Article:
The 2008 presidential election was historic in a number of ways. Not only did the country elect its first black president, but minority voters turned out in record numbers. However, as the nation faces the next election, several of the same states that saw unprecedented participation by blacks and Hispanics are enacting voting restrictions that may weaken the minority influence in 2012.
A new NAACP report has uncovered a "coordinated and comprehensive assault" against voting rights, revealing a direct connection between increasing voter turnout within the African American and Latino community and the magnitude of restrictive measures to block those voters' access to the polls. The study found 14 states passed a total of 25 actions that target minority voting rights.
"These new tactics will weaken the electoral strength of communities of color, students and the poor," NAACP President and CEO Benjamin Jeolous reportedly said during a press conference call. "[And] attack the very electoral strength that made possible the nation's first black president.
The report deemed the measures an attempt to "block the vote" as a result of increased levels of minority political participation and growth of communities of color. Jealous said the NAACP plans to reach out to secretaries of state, members of Congress, the Department of Justice and the United Nations.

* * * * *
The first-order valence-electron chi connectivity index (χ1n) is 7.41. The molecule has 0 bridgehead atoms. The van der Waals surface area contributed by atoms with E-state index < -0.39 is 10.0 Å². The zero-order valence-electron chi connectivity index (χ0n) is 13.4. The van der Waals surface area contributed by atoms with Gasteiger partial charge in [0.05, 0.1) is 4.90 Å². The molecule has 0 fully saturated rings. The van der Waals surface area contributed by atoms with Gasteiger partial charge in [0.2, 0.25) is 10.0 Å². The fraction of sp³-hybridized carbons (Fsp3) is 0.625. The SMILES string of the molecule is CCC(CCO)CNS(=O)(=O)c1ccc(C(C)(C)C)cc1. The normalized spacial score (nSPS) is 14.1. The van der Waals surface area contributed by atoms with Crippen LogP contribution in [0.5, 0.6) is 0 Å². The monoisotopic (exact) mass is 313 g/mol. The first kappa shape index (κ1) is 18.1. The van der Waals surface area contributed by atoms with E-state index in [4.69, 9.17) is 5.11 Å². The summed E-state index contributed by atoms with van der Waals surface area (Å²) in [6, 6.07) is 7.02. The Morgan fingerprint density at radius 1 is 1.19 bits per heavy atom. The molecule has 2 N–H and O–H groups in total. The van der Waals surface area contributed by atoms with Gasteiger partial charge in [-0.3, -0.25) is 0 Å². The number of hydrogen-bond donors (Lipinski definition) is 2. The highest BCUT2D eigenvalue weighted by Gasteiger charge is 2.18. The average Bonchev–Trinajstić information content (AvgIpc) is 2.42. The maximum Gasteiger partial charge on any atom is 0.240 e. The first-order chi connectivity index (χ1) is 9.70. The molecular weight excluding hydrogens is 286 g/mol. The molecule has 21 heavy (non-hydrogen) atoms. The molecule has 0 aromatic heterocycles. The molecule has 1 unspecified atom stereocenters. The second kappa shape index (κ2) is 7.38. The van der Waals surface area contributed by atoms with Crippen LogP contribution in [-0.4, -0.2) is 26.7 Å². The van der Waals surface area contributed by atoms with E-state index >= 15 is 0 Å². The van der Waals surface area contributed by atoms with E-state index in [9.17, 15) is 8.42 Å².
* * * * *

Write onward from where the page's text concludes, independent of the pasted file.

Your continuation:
According to the study, four of the 14 states that passed restrictive voting laws in 2011, including Texas, Georgia, Florida and North Carolina, also demonstrated the largest growth in black population in the past decade, while three (South Carolina, Alabama and Tennessee) had the highest growth in their Latino communities.
The 2008 presidential election had the most diverse voter participation in U.S. history, with blacks making up 12.1 percent, Hispanics 7.4 percent and Asians 2.5 percent of the 131 million people who voted. This result was largely due to the increase both in the number and turnout rates of eligible minority voters.
But this trend may not continue in 2012, as the civil rights group says states have employed measures that tighten voter registration requirements, reduce early or absentee ballott voting opportunities and restrict voter registration drives, which minority communities rely heavily on.
In the report, the NAACP expressed it's goal to raise awareness of this growing trend of infringing upon voter rights.
"We have created this report as a tool to sound the alarm," the study says. "To inform voters, and to initiate a campaign to protect the free and equal exercise of our right to vote."Check out video below of Huff Post Black Voices senior reporter Trymaine Lee discussing voter ID laws on MSNBC.